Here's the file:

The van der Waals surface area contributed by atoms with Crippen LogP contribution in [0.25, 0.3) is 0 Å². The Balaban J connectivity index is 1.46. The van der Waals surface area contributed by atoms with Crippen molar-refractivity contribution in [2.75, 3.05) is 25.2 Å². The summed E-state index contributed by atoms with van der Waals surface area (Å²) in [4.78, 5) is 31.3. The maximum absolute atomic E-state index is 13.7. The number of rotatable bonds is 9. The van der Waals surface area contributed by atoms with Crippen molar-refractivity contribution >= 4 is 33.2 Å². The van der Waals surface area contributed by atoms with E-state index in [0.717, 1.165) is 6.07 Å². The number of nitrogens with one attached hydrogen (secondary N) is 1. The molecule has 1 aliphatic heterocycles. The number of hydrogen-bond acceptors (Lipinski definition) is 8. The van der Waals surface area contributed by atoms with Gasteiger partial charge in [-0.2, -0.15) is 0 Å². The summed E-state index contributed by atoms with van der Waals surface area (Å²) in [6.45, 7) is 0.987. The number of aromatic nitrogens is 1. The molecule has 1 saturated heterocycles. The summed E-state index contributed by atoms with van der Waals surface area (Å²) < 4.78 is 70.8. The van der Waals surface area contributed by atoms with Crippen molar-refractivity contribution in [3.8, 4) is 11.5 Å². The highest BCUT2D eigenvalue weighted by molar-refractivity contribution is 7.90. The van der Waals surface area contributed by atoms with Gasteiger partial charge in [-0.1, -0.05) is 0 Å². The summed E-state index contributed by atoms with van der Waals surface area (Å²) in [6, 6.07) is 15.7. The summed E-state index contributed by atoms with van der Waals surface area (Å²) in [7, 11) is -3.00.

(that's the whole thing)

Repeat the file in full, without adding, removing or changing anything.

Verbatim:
The van der Waals surface area contributed by atoms with Crippen LogP contribution in [0.25, 0.3) is 0 Å². The Balaban J connectivity index is 1.46. The van der Waals surface area contributed by atoms with Crippen molar-refractivity contribution in [2.75, 3.05) is 25.2 Å². The summed E-state index contributed by atoms with van der Waals surface area (Å²) in [4.78, 5) is 31.3. The maximum absolute atomic E-state index is 13.7. The number of rotatable bonds is 9. The van der Waals surface area contributed by atoms with Crippen molar-refractivity contribution >= 4 is 33.2 Å². The van der Waals surface area contributed by atoms with E-state index in [0.717, 1.165) is 6.07 Å². The number of nitrogens with one attached hydrogen (secondary N) is 1. The molecule has 1 aliphatic heterocycles. The number of hydrogen-bond acceptors (Lipinski definition) is 8. The van der Waals surface area contributed by atoms with Gasteiger partial charge in [-0.2, -0.15) is 0 Å². The summed E-state index contributed by atoms with van der Waals surface area (Å²) in [6.45, 7) is 0.987. The number of aromatic nitrogens is 1. The molecule has 1 saturated heterocycles. The summed E-state index contributed by atoms with van der Waals surface area (Å²) < 4.78 is 70.8. The van der Waals surface area contributed by atoms with Crippen molar-refractivity contribution in [3.8, 4) is 11.5 Å². The highest BCUT2D eigenvalue weighted by molar-refractivity contribution is 7.90. The van der Waals surface area contributed by atoms with Gasteiger partial charge in [-0.1, -0.05) is 0 Å². The summed E-state index contributed by atoms with van der Waals surface area (Å²) in [6, 6.07) is 15.7. The summed E-state index contributed by atoms with van der Waals surface area (Å²) in [7, 11) is -3.00.